Simple latitude and
longitude at noon

**Really, yes, you can determine both your
latitude and longitude with your centuries old noon**

**time sextant sight ! All you need is accurate
time ! For celestial navigation, I have an easy to read quartz movement pocket watch set at Greenwich England “Universal
Time”.**

**Quite simply, you can easily find out from
your Nautical Almanac about what time local noon is going to be. **

**To find Longitude****, ****A few minutes before local noon, you take two (or three) altitude observations of the Sun, marking down both altitudes
(54d 30' and 54d 51')and the Exact times. **

**For Latitude,**

**At local noon, the Sun will hang in the
sky a couple minutes. You take several UN-timed observations and write them down. The highest and best observation is the
correct one. **

**You then correct your sextant reading ((55
degrees)) by adding your Dip (height of eye above the water) and altitude corrections to get your “Height Observed.”**

**For the Bill, your height of eye of about
15 feet is Minus 4 minutes**

**Altitude semi diameter of the Sun is Plus
14 minutes**

**So you ADD 10 minutes of Arc to your sextant
to get your height observed.**

**55 degrees and 10 minutes of arc.**

**You then Subtract the Height Observed from
90 degrees.**

**89d 60'**

**-55d 10' is**

**34d 10'**

**You then add your Suns declination if the
Sun is north of the equator or subtract if the Sun is South of the equator**

**On that particular day The Sun's declination
was 2 degrees South of the Equator**

**34 10 **

**minus 2 degrees**

**Your latitude is
32 degrees and Ten minutes...... about 30 miles South of Point Loma**

**For my Longitude**

**The time of my watch gives me the exact
longitude of the Sun every second of the day!**

**For your Longitude, you remember you took
two sites before Noon? 54d 51' and 54d 30' ?**

**You set your sextant for the 54d 51' and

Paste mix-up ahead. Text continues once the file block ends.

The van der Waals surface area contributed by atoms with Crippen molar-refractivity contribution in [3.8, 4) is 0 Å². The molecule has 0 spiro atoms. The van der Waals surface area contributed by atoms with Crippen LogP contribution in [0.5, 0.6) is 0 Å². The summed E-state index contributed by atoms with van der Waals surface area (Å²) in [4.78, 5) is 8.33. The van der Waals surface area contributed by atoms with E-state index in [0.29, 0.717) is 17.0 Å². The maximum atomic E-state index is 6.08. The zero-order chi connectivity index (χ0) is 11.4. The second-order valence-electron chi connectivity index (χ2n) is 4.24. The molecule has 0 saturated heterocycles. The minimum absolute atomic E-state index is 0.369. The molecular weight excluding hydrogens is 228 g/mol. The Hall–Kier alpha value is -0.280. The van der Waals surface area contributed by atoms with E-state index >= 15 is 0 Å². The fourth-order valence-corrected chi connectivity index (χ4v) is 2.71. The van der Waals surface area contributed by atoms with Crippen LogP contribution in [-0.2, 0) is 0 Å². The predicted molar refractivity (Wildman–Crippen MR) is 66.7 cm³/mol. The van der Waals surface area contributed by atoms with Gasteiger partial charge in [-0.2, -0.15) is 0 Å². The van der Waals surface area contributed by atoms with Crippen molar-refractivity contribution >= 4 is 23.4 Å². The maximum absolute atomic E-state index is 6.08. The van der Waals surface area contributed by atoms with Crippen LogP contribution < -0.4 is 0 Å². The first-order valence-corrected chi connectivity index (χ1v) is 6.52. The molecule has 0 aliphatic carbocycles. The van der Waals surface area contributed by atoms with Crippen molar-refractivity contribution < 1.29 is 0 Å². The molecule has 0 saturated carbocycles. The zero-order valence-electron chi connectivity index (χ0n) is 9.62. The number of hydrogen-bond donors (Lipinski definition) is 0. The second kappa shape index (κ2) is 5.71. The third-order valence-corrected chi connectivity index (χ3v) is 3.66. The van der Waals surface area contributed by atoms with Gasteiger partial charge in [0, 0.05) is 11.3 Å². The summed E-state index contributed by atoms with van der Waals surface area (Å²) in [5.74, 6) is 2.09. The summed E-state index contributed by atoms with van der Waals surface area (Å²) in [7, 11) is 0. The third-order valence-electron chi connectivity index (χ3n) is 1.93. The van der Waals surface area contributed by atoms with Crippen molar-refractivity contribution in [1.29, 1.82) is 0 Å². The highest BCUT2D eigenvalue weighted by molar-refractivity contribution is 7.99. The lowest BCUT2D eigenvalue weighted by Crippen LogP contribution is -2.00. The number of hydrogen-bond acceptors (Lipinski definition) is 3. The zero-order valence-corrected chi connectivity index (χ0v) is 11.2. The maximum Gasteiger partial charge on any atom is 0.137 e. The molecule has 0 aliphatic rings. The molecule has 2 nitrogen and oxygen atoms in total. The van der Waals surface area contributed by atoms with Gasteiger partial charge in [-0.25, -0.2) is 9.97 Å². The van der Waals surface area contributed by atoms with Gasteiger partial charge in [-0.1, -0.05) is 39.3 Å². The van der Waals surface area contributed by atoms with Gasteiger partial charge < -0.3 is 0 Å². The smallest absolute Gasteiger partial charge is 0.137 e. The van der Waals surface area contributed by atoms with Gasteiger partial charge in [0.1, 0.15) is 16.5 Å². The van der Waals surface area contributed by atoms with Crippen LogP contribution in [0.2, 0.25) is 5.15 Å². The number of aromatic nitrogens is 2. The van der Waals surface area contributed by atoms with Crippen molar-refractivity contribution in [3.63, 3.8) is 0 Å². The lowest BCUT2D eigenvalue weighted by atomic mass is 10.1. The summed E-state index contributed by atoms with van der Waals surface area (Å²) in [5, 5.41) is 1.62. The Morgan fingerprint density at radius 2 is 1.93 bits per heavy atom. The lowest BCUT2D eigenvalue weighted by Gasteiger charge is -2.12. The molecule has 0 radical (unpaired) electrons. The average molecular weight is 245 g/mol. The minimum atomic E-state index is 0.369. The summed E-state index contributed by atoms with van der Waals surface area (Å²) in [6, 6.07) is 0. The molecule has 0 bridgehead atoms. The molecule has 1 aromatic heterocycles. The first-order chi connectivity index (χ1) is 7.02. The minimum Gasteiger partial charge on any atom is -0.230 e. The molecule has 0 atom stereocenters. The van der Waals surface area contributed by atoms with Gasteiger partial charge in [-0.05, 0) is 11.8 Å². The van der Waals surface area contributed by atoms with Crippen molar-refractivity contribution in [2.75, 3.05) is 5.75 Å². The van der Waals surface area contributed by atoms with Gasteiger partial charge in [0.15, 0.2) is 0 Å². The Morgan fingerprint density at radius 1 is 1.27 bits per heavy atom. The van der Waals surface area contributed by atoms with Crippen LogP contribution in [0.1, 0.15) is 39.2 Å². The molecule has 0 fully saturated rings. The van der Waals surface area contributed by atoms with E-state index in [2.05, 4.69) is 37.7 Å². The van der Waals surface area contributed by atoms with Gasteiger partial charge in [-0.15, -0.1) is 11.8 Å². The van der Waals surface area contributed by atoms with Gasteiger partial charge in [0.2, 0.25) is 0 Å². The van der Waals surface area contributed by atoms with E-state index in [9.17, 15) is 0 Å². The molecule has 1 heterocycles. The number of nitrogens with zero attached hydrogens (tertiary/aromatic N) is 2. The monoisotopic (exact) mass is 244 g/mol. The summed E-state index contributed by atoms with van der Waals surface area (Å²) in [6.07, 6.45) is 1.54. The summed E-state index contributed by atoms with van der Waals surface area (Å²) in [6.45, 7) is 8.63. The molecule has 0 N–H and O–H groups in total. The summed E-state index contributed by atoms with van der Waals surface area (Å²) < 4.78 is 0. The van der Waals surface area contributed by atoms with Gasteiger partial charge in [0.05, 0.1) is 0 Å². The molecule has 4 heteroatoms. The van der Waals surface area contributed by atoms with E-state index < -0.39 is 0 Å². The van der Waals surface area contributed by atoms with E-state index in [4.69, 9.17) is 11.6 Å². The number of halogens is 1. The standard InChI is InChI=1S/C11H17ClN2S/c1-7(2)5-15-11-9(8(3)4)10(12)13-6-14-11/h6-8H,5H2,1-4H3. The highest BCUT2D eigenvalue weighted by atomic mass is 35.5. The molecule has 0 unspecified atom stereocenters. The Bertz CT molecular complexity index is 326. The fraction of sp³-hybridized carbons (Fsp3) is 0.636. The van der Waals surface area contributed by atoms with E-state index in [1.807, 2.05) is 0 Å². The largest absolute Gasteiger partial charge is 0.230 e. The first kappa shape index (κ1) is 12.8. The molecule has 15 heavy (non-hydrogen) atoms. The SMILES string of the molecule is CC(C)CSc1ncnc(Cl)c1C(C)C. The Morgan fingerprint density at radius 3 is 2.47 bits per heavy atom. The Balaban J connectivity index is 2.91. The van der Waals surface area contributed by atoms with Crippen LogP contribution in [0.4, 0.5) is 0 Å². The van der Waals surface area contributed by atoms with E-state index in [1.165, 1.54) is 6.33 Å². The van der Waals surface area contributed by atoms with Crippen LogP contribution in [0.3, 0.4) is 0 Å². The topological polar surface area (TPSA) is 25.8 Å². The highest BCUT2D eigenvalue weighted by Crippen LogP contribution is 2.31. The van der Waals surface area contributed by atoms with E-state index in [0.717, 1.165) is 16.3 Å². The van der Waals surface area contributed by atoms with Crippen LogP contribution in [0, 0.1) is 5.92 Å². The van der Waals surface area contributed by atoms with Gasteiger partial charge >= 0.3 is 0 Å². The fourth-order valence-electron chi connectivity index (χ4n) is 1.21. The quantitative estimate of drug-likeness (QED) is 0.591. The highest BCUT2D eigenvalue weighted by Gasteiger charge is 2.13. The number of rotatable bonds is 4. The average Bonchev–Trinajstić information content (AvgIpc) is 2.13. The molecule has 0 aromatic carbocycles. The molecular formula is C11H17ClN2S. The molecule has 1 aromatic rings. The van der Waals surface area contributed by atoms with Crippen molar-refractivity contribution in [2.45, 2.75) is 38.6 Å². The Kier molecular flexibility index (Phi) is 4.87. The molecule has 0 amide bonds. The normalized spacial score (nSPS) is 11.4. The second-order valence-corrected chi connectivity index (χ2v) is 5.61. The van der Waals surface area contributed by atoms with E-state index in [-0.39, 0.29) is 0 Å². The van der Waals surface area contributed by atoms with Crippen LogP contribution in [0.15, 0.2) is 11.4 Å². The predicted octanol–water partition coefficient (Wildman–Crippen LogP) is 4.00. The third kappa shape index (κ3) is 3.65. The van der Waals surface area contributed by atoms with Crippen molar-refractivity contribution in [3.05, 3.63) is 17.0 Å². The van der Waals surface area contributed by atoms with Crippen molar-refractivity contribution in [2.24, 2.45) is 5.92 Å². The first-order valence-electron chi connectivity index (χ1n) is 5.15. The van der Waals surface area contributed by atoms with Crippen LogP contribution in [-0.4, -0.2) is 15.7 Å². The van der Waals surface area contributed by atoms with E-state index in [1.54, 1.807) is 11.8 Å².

when the sun kisses the horizon you mark the time.**

**There was 16 minutes between the first and
second time the Sun was at 54d 51'**

**You calculate the time spreads between each
set of those matching Sun sites and figure out the mid point of each spread. These times I average together to get the exact
time of local noon and with it my longitude. :)**

**Parallel Sailing
****Centuries ago before accurate time, navigators would
sail north **

**to the latitude of San Diego well off shore
to avoid running into rocks in the middle of the night.**

**Then they would sail East along San Diego's
latitude to Point Loma. This is “Parallel Sailing”**

**Latitude from The North Star Polaris**

**Polaris orbits True North by about one degree.**

**Polaris is exactly true north when the Constellation
Cassiopeia --THE BIG W-- (( its trailing star Cassiopeia E)) is east or west or Polaris and is one degree north of true north
when Cassiopeia is vertically above Polaris and one degree South of true North when Cassiopeia is vertically south of Polaris.
One degree is 60 miles. **

**The trailing star of the Big Dipper (Alkaid)
is the other indicator of Polaris location.**

**You subtract the correction when Cassiopeia
E is above Polaris and add the correction if Cassiopeia E is below Polaris... The correct varies as Cassiopeia travels around
the North star.**

**If Cassiopeia E is 45 degrees above Polaris,
, you subtract about 33 minutes from your sextant observation to get your latitude. South is added. Your Nautical Almanac
tells you the correction for the time of your observation.**

**Otherwise, Your sextant observation, corrected
with your Dip / height of eye -4' is your latitude.**

**THE ONLY ACCURATE TIME to observe stars
is at dusk; “Star Time” when you can still see the true horizon.... There is a table in Bowditch giving you correction
values for closer horizons.**

**0**

**____1.0 for52 degrees use .6 and 56 degrees....
56 x .6= 33.6 minutes correction**

**18**

**____.9 since Cassiopeia E is higher than
Polaris, subtract the correction**

**31**

**____.8 for my latitude ….**

**41**

**____.7**

**49 Cass E >>>**>*

**____ .6 * **

**56 * l<<< 52 D >>l **

**____.5 ***

**63 ***

**____ .4**

**69 Polaris >> ***

**____.3 True North >>>>>>O**

**75**

**____.2 ***

**81 ***

**____.1 >>>Traverse table use lower
value <<<**

**87 * ***

**____.0 ***

**90 Big Dipper Alkaid >>***

Longitude by the Polaris
method

Whaaat ? Yes Indeed
!!!

The basic point about Polaris sights is that
what your sextant says is your latitude,

After your Dip correction.. about Minus 4 minutes/miles
for the Bill of Rights.

Also it means that subtracting your sextant
reading from 90 degrees gives you how far you are away from Polaris... The same thing can be done with a star due East or
West of you. Lets say A star's longitude is about 10 degrees West of your longitude.

**In **this case, our Sextant reads 79 degrees 11 minutes ... Subtracting your sextant
reading from 90 degrees tells you you are 10 degrees and 49 minutes East of the stars longitude at the moment you take the